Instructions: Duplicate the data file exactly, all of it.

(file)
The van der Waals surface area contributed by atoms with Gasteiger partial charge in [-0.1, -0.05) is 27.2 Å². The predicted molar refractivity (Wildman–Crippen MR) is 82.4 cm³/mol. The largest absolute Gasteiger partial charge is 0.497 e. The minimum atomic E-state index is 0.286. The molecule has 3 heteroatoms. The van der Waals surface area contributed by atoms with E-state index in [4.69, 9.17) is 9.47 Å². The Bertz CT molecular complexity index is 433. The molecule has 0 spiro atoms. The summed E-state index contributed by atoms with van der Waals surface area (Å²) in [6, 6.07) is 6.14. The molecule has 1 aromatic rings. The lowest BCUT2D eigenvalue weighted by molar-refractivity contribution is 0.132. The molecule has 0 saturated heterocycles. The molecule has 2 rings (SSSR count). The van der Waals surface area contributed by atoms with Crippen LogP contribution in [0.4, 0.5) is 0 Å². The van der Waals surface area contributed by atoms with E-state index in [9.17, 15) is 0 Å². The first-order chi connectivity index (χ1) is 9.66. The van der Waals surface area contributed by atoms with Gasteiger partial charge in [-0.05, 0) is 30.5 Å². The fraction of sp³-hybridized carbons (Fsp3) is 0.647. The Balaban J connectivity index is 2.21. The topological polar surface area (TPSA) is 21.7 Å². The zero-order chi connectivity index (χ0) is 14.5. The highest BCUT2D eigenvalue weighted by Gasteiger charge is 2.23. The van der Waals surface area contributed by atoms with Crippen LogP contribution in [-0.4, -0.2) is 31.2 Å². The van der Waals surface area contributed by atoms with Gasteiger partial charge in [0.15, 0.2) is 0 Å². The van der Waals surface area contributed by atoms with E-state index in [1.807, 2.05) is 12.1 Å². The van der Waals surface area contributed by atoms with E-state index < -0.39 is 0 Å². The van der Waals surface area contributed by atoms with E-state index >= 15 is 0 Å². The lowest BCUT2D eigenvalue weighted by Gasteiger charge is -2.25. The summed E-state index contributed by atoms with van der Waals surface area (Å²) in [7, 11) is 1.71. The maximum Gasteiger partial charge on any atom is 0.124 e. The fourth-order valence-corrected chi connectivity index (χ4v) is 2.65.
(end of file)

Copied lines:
The van der Waals surface area contributed by atoms with Gasteiger partial charge in [-0.1, -0.05) is 27.2 Å². The predicted molar refractivity (Wildman–Crippen MR) is 82.4 cm³/mol. The largest absolute Gasteiger partial charge is 0.497 e. The minimum atomic E-state index is 0.286. The molecule has 3 heteroatoms. The van der Waals surface area contributed by atoms with E-state index in [4.69, 9.17) is 9.47 Å². The Bertz CT molecular complexity index is 433. The molecule has 0 spiro atoms. The summed E-state index contributed by atoms with van der Waals surface area (Å²) in [6, 6.07) is 6.14. The molecule has 1 aromatic rings. The lowest BCUT2D eigenvalue weighted by molar-refractivity contribution is 0.132. The molecule has 0 saturated heterocycles. The molecule has 2 rings (SSSR count). The van der Waals surface area contributed by atoms with Crippen LogP contribution in [0.4, 0.5) is 0 Å². The van der Waals surface area contributed by atoms with E-state index in [9.17, 15) is 0 Å². The first-order chi connectivity index (χ1) is 9.66. The van der Waals surface area contributed by atoms with Gasteiger partial charge in [-0.05, 0) is 30.5 Å². The fraction of sp³-hybridized carbons (Fsp3) is 0.647. The Balaban J connectivity index is 2.21. The topological polar surface area (TPSA) is 21.7 Å². The zero-order chi connectivity index (χ0) is 14.5. The highest BCUT2D eigenvalue weighted by Gasteiger charge is 2.23. The van der Waals surface area contributed by atoms with Crippen LogP contribution in [-0.4, -0.2) is 31.2 Å². The van der Waals surface area contributed by atoms with Gasteiger partial charge in [0.15, 0.2) is 0 Å². The van der Waals surface area contributed by atoms with E-state index in [1.807, 2.05) is 12.1 Å². The van der Waals surface area contributed by atoms with E-state index < -0.39 is 0 Å². The van der Waals surface area contributed by atoms with E-state index >= 15 is 0 Å². The lowest BCUT2D eigenvalue weighted by Gasteiger charge is -2.25. The summed E-state index contributed by atoms with van der Waals surface area (Å²) in [7, 11) is 1.71. The maximum Gasteiger partial charge on any atom is 0.124 e. The fourth-order valence-corrected chi connectivity index (χ4v) is 2.65.